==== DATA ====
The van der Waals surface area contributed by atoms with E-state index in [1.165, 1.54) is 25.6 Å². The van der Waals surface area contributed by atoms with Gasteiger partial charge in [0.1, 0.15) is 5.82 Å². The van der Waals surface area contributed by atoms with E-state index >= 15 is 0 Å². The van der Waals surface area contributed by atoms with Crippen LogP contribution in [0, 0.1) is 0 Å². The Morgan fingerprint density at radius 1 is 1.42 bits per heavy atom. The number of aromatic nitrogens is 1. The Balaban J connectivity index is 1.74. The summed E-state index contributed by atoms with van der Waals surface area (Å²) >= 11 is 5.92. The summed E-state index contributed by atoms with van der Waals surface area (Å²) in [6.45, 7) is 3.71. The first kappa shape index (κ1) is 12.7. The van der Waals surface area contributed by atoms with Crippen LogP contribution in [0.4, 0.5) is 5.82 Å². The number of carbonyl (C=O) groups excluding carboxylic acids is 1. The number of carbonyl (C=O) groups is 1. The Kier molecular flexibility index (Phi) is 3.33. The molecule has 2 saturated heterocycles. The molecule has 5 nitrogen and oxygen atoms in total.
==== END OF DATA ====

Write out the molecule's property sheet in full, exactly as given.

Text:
The van der Waals surface area contributed by atoms with E-state index in [1.165, 1.54) is 25.6 Å². The van der Waals surface area contributed by atoms with Gasteiger partial charge in [0.1, 0.15) is 5.82 Å². The van der Waals surface area contributed by atoms with E-state index >= 15 is 0 Å². The van der Waals surface area contributed by atoms with Crippen LogP contribution in [0, 0.1) is 0 Å². The Morgan fingerprint density at radius 1 is 1.42 bits per heavy atom. The number of aromatic nitrogens is 1. The Balaban J connectivity index is 1.74. The summed E-state index contributed by atoms with van der Waals surface area (Å²) >= 11 is 5.92. The summed E-state index contributed by atoms with van der Waals surface area (Å²) in [6.45, 7) is 3.71. The first kappa shape index (κ1) is 12.7. The van der Waals surface area contributed by atoms with Crippen LogP contribution in [0.4, 0.5) is 5.82 Å². The number of carbonyl (C=O) groups excluding carboxylic acids is 1. The number of carbonyl (C=O) groups is 1. The Kier molecular flexibility index (Phi) is 3.33. The molecule has 2 saturated heterocycles. The molecule has 5 nitrogen and oxygen atoms in total.